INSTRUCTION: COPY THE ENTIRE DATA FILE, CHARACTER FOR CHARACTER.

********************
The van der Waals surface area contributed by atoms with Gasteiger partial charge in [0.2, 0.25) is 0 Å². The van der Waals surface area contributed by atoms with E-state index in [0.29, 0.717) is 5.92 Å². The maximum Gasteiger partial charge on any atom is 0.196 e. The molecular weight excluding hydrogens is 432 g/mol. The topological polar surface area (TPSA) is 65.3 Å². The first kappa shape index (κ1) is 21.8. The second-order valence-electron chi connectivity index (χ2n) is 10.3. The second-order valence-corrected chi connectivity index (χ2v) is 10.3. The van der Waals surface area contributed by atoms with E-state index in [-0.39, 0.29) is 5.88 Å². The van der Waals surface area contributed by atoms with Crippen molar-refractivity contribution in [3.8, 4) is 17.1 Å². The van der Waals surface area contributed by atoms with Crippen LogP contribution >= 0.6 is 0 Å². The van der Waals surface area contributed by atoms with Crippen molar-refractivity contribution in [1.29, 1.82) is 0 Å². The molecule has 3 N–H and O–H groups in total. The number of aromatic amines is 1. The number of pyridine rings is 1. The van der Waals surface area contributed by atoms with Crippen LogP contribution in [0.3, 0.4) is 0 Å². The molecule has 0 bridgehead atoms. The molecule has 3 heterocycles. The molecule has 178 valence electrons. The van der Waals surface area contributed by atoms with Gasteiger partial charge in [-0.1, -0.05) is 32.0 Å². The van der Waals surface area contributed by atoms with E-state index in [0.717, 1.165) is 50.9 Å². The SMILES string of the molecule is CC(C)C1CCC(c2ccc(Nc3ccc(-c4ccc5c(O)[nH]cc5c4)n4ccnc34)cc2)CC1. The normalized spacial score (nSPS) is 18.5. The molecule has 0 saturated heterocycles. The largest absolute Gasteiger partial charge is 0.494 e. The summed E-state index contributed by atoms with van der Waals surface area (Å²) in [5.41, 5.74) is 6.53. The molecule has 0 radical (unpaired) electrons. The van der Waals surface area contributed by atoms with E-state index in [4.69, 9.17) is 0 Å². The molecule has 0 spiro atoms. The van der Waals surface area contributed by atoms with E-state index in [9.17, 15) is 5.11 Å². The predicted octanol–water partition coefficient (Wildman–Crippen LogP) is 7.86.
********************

The van der Waals surface area contributed by atoms with Gasteiger partial charge in [0.2, 0.25) is 0 Å². The van der Waals surface area contributed by atoms with E-state index in [0.29, 0.717) is 5.92 Å². The maximum Gasteiger partial charge on any atom is 0.196 e. The molecular weight excluding hydrogens is 432 g/mol. The topological polar surface area (TPSA) is 65.3 Å². The first kappa shape index (κ1) is 21.8. The second-order valence-electron chi connectivity index (χ2n) is 10.3. The second-order valence-corrected chi connectivity index (χ2v) is 10.3. The van der Waals surface area contributed by atoms with E-state index in [-0.39, 0.29) is 5.88 Å². The van der Waals surface area contributed by atoms with Crippen molar-refractivity contribution in [3.8, 4) is 17.1 Å². The van der Waals surface area contributed by atoms with Crippen LogP contribution >= 0.6 is 0 Å². The van der Waals surface area contributed by atoms with Crippen molar-refractivity contribution in [1.29, 1.82) is 0 Å². The molecule has 3 N–H and O–H groups in total. The number of aromatic amines is 1. The number of pyridine rings is 1. The van der Waals surface area contributed by atoms with Crippen LogP contribution in [0.3, 0.4) is 0 Å². The molecule has 0 bridgehead atoms. The molecule has 3 heterocycles. The molecule has 178 valence electrons. The van der Waals surface area contributed by atoms with Gasteiger partial charge in [-0.1, -0.05) is 32.0 Å². The van der Waals surface area contributed by atoms with E-state index in [0.717, 1.165) is 50.9 Å². The SMILES string of the molecule is CC(C)C1CCC(c2ccc(Nc3ccc(-c4ccc5c(O)[nH]cc5c4)n4ccnc34)cc2)CC1. The normalized spacial score (nSPS) is 18.5. The molecule has 0 saturated heterocycles. The largest absolute Gasteiger partial charge is 0.494 e. The summed E-state index contributed by atoms with van der Waals surface area (Å²) in [5.41, 5.74) is 6.53. The molecule has 0 radical (unpaired) electrons. The van der Waals surface area contributed by atoms with E-state index in [4.69, 9.17) is 0 Å². The molecule has 0 spiro atoms. The van der Waals surface area contributed by atoms with E-state index in [9.17, 15) is 5.11 Å². The predicted octanol–water partition coefficient (Wildman–Crippen LogP) is 7.86.